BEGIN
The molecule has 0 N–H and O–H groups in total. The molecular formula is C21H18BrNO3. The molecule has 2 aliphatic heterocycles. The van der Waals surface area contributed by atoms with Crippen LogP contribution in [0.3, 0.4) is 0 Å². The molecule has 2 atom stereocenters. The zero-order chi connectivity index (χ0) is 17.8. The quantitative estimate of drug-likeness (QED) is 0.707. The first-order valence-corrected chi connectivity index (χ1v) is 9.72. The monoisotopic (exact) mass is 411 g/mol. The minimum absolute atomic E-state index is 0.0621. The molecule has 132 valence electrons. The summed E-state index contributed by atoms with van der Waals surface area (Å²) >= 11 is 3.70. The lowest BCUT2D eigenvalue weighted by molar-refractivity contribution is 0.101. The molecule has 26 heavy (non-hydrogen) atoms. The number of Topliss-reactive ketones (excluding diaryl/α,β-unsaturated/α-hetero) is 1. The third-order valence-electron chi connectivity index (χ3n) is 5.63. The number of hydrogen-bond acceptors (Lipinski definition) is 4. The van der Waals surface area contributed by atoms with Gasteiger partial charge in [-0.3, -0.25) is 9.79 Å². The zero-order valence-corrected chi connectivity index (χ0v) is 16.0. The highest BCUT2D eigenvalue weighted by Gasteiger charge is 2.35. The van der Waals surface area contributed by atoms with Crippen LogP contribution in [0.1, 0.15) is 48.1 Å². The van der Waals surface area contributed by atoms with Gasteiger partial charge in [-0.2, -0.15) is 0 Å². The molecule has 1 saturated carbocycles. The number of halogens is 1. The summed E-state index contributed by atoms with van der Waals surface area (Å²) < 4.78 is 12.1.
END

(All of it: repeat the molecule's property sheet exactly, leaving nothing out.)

The molecule has 0 N–H and O–H groups in total. The molecular formula is C21H18BrNO3. The molecule has 2 aliphatic heterocycles. The van der Waals surface area contributed by atoms with Crippen LogP contribution in [0.3, 0.4) is 0 Å². The molecule has 2 atom stereocenters. The zero-order chi connectivity index (χ0) is 17.8. The quantitative estimate of drug-likeness (QED) is 0.707. The first-order valence-corrected chi connectivity index (χ1v) is 9.72. The monoisotopic (exact) mass is 411 g/mol. The minimum absolute atomic E-state index is 0.0621. The molecule has 132 valence electrons. The summed E-state index contributed by atoms with van der Waals surface area (Å²) >= 11 is 3.70. The lowest BCUT2D eigenvalue weighted by molar-refractivity contribution is 0.101. The molecule has 26 heavy (non-hydrogen) atoms. The number of Topliss-reactive ketones (excluding diaryl/α,β-unsaturated/α-hetero) is 1. The third-order valence-electron chi connectivity index (χ3n) is 5.63. The number of hydrogen-bond acceptors (Lipinski definition) is 4. The van der Waals surface area contributed by atoms with Gasteiger partial charge in [-0.3, -0.25) is 9.79 Å². The zero-order valence-corrected chi connectivity index (χ0v) is 16.0. The highest BCUT2D eigenvalue weighted by Gasteiger charge is 2.35. The van der Waals surface area contributed by atoms with Crippen LogP contribution in [0.1, 0.15) is 48.1 Å². The van der Waals surface area contributed by atoms with Gasteiger partial charge in [-0.2, -0.15) is 0 Å². The molecule has 1 saturated carbocycles. The number of halogens is 1. The summed E-state index contributed by atoms with van der Waals surface area (Å²) < 4.78 is 12.1.